Has anyone read Gonzalez v. City of West Milwaukee (7th Cir. Feb. 2, 2012) http://tinyurl.com/6vdo6k8 ?
Other than him not getting damages under qualified-immunity, does this case have any impact on carry -- OC or CC?
The Seventh Circuit seems to have not address the underlying issues -- but just addressed his suit for damages.
It seems to me that:
After we heard
argument and took this case under advisement,
Wisconsin clarified its law on whether openly carrying
a firearm can constitute disorderly conduct. Effective
November 2011, the state legislature amended Wisconsin’s
longstanding ban on carrying concealed
firearms and adopted a licensing regime in its place.
See Wis. Act 35, 2011-2012 Wis. Legis. Serv. 825 (West).
In that same legislation, lawmakers added the following
language to the disorderly conduct statute:
Unless other facts and circumstances that indicate
a criminal or malicious intent on the part of the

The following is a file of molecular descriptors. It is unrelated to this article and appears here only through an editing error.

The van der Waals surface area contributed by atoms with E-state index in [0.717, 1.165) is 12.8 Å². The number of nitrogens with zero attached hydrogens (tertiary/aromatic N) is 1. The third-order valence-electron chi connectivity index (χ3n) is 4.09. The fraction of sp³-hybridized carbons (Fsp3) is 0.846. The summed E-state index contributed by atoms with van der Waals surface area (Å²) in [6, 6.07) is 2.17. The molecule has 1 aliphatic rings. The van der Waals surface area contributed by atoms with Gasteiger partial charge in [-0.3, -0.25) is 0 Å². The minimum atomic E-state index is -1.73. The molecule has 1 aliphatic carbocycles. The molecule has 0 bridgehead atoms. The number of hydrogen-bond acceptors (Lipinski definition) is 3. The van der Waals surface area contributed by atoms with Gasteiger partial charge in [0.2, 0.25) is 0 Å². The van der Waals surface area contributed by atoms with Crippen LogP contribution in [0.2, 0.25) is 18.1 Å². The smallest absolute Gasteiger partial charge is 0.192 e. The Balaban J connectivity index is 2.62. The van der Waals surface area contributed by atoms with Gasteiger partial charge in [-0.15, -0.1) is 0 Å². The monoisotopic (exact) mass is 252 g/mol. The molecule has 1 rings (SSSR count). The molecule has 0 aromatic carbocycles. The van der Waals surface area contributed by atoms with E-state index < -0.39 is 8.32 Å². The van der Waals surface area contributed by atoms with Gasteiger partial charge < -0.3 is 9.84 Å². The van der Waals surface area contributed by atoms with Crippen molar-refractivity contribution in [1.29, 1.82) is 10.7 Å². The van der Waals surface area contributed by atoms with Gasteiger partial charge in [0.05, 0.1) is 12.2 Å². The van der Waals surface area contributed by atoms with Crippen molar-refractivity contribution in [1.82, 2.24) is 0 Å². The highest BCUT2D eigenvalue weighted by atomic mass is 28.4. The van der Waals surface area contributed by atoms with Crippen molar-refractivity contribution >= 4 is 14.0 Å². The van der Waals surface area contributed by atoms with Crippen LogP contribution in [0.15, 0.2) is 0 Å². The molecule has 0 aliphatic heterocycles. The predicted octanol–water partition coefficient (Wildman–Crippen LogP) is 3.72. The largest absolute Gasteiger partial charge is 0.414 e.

person apply, a person is not in violation of, and
may not be charged with a violation of, this section
for loading, carrying, or going armed with a firearm,
without regard to whether the firearm is loaded or
is concealed or openly carried.
WIS. STAT. § 947.01(2); see Wis. Act 35, 2011-2012 Wis.
Legis. Serv. 825, 849 (West). The legislature also adopted
a new statute similarly providing that openly carrying
a firearm cannot constitute disorderly conduct under
any local ordinance, subject to the same proviso
regarding criminal or malicious intent. See WIS. STAT.
§ 66.0409(6); Wis. Act 35, 2011-2012 Wis. Legis. Serv. 825,
as the district court apparently did, that openly
carrying a firearm in a retail store is disorderly conduct
as a categorical matter goes too far.
Accordingly, although we
think the district court’s probable-cause finding was too
categorical, its alternative holding—that the officers were
entitled to qualified immunity—was on much firmer
seem to leave carry alone and deal only with qualified-immunity.